Neil Bowers

NAME

Class::Sniff - Look for class composition code smells

VERSION

Version 0.10

SYNOPSIS

 use Class::Sniff;
 my $sniff = Class::Sniff->new({class => 'Some::class'});

 my $num_methods = $sniff->methods;
 my $num_classes = $sniff->classes;
 my @methods     = $sniff->methods;
 my @classes     = $sniff->classes;

 my $graph    = $sniff->graph;   # Graph::Easy
 my $graphviz = $graph->as_graphviz();
 open my $DOT, '|dot -Tpng -o graph.png' or die("Cannot open pipe to dot: $!");
 print $DOT $graphviz;

 print $sniff->to_string;
 my @unreachable = $sniff->unreachable;
 foreach my $method (@unreachable) {
     print "$method\n";
 }

DESCRIPTION

ALPHA code. You've been warned.

The interface is rather ad-hoc at the moment and is likely to change. After creating a new instance, calling the report method is your best option. You can then visually examine it to look for potential problems:

 my $sniff = Class::Sniff->new({class => 'Some::Class'});
 print $sniff->report;

This module attempts to help programmers find 'code smells' in the object-oriented code. If it reports something, it does not mean that your code is wrong. It just means that you might want to look at your code a little bit more closely to see if you have any problems.

At the present time, we assume Perl's default left-most, depth-first search order. We may alter this in the future (and there's a work-around with the paths method. More on this later).

CLASS METHODS

new

 my $sniff = Class::Sniff->new({
    class  => 'My::Class',
    ignore => qr/^DBIx::Class/,
 });

The constructor accepts a hashref with the following parameters:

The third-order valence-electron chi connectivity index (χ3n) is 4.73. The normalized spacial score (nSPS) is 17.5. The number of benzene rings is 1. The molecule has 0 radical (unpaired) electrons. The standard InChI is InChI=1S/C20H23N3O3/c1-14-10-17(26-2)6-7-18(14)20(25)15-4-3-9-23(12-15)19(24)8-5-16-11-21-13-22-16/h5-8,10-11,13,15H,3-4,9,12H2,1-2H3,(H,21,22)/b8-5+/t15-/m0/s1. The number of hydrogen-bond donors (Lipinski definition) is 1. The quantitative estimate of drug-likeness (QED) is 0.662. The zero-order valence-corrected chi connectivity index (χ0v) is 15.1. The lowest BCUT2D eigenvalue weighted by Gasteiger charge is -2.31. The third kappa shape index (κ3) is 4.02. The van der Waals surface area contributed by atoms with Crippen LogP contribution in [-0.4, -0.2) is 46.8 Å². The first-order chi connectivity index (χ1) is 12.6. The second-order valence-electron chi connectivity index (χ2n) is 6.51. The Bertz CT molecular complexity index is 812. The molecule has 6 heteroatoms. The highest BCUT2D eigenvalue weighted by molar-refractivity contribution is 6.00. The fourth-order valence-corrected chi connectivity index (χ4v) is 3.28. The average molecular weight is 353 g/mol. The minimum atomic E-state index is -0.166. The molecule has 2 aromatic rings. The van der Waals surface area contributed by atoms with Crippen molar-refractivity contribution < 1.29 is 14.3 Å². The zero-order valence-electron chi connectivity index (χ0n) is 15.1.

• class (mandatory)

    The name of the class to sniff. If the class is not loaded into memory, the constructor will still work, but nothing will get reported. You must ensure that your class is already loaded!

    If you pass it an instance of a class instead, it will call 'ref' on the class to determine what class to use.

  • ignore (optional)

    This should be a regexp telling Class::Sniff what to ignore in class names. This is useful if you're inheriting from a large framework and don't want to report on it. Be careful with this, though. If you have a complicated inheritance hierarchy and you try to ignore something other than the root, you will likely get bad information returned.

  • universal (optional)

    If present and true, will attempt to include the UNIVERSAL base class. If a class hierarchy is pruned with ignore, UNIVERSAL may not show up.

  • clean (optional)

    If present, will automatically ignore "pseudo-packages" such as those ending in ::SUPER and ::ISA::CACHE. If you have legitimate packages with these names, oops.

  • method_length (optional)

    If present, will set the "maximum length" of a method (lines of code) before it's reported as a code smell. This feature is highly experimental. See long_methods for details.

new_from_namespace

Warning: This can be a very slow method as it needs to exhaustively walk and analyze the symbol table.

 my @sniffs = Class::Sniff->new_from_namespace({
     namespace => $some_root_namespace,
     universal => 1,
 });

 # Print reports for each class
 foreach my $sniff (@sniffs) {
     print $sniff->report;
 }